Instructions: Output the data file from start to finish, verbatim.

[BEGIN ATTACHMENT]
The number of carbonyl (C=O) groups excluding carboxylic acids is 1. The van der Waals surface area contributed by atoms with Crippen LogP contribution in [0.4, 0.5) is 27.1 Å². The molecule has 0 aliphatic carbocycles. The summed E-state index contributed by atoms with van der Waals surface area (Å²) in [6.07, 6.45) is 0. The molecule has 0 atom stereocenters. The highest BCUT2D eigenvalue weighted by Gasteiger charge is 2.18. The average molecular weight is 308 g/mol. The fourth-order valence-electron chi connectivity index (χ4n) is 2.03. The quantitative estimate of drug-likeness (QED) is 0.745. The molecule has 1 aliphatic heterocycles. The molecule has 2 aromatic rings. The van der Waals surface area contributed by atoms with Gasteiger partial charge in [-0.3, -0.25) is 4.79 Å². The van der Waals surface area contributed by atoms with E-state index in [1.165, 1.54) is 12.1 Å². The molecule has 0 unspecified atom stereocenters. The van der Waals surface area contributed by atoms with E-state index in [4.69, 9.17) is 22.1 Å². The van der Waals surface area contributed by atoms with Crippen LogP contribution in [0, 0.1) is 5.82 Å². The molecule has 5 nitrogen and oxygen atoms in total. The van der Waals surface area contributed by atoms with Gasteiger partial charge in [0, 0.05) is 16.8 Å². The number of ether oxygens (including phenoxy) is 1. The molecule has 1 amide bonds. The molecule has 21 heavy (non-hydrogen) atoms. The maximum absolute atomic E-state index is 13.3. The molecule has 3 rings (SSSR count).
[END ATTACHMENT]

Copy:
The number of carbonyl (C=O) groups excluding carboxylic acids is 1. The van der Waals surface area contributed by atoms with Crippen LogP contribution in [0.4, 0.5) is 27.1 Å². The molecule has 0 aliphatic carbocycles. The summed E-state index contributed by atoms with van der Waals surface area (Å²) in [6.07, 6.45) is 0. The molecule has 0 atom stereocenters. The highest BCUT2D eigenvalue weighted by Gasteiger charge is 2.18. The average molecular weight is 308 g/mol. The fourth-order valence-electron chi connectivity index (χ4n) is 2.03. The quantitative estimate of drug-likeness (QED) is 0.745. The molecule has 1 aliphatic heterocycles. The molecule has 2 aromatic rings. The van der Waals surface area contributed by atoms with Gasteiger partial charge in [-0.3, -0.25) is 4.79 Å². The van der Waals surface area contributed by atoms with E-state index in [1.165, 1.54) is 12.1 Å². The molecule has 0 unspecified atom stereocenters. The van der Waals surface area contributed by atoms with E-state index in [4.69, 9.17) is 22.1 Å². The van der Waals surface area contributed by atoms with Crippen LogP contribution in [0, 0.1) is 5.82 Å². The molecule has 5 nitrogen and oxygen atoms in total. The van der Waals surface area contributed by atoms with Gasteiger partial charge in [0, 0.05) is 16.8 Å². The number of ether oxygens (including phenoxy) is 1. The molecule has 1 amide bonds. The molecule has 21 heavy (non-hydrogen) atoms. The maximum absolute atomic E-state index is 13.3. The molecule has 3 rings (SSSR count).